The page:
3 Apr 2011

Indian tigers still under threat despite rise in numbers

8:09 am on 3 April 2011

The number of wild tigers in India has increased according to the latest figures from the Government.

A Census has counted 1706 tigers in forests across India. There were 1411 tigers at the last count in 2007.

But threats to their roaming territory could reverse those gains.

Officials are concerned about the amount of territory that tigers have to roam in.

India has more than 45,000 sq km of forest area in 39 designated tiger reserves.

But Environment Minister Jairam Ramesh described the shrinking of tiger corridors as "alarming".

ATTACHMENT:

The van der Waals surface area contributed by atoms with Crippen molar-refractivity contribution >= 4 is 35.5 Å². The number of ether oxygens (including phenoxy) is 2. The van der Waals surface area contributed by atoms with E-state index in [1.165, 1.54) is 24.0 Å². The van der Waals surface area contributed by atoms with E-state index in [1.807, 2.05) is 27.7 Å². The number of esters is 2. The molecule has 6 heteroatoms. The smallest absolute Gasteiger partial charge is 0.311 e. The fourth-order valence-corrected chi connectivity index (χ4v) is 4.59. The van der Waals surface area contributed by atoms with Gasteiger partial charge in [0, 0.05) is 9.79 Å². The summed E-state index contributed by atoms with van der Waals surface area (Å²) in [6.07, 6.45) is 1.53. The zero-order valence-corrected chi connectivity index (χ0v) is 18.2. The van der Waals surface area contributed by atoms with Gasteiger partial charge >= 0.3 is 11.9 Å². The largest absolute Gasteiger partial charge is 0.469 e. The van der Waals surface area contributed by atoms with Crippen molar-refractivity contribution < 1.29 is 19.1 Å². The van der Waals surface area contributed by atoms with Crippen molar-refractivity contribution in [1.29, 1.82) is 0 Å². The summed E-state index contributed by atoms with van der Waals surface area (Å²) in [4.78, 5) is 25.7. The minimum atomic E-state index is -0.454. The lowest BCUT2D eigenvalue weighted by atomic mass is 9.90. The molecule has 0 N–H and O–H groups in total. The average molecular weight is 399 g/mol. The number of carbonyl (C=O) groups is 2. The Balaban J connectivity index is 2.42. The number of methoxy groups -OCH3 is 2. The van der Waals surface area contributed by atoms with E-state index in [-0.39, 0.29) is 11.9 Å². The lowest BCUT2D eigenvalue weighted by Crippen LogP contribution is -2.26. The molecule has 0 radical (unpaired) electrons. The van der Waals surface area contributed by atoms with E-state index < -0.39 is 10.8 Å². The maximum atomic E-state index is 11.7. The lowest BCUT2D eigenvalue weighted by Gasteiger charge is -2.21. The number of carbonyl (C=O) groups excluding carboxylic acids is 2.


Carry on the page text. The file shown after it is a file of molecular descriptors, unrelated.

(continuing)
Wildlife experts say the preservation of these corridors should be a priority for the government.

Conservationists used hidden cameras installed at strategic points and DNA tests to count the cats.

Earlier estimates used an older method of counting the pugmarks - or the unique footprint - of individual tigers.

The BBC reports India had 100,000 tigers at the turn of the last century but there has been a serious decline in numbers since then.

Experts say that 97% of tigers have been lost to poaching and shrinking habitats.

Today, fewer than 3500 tigers remain in the wild around the world with India accounting for more than half of them.

Correspondents say tiger products are a lucrative business.

There is huge demand for tiger bones, claws and skin in countries like China, Taiwan and Korea, where they are used in traditional Chinese medicine.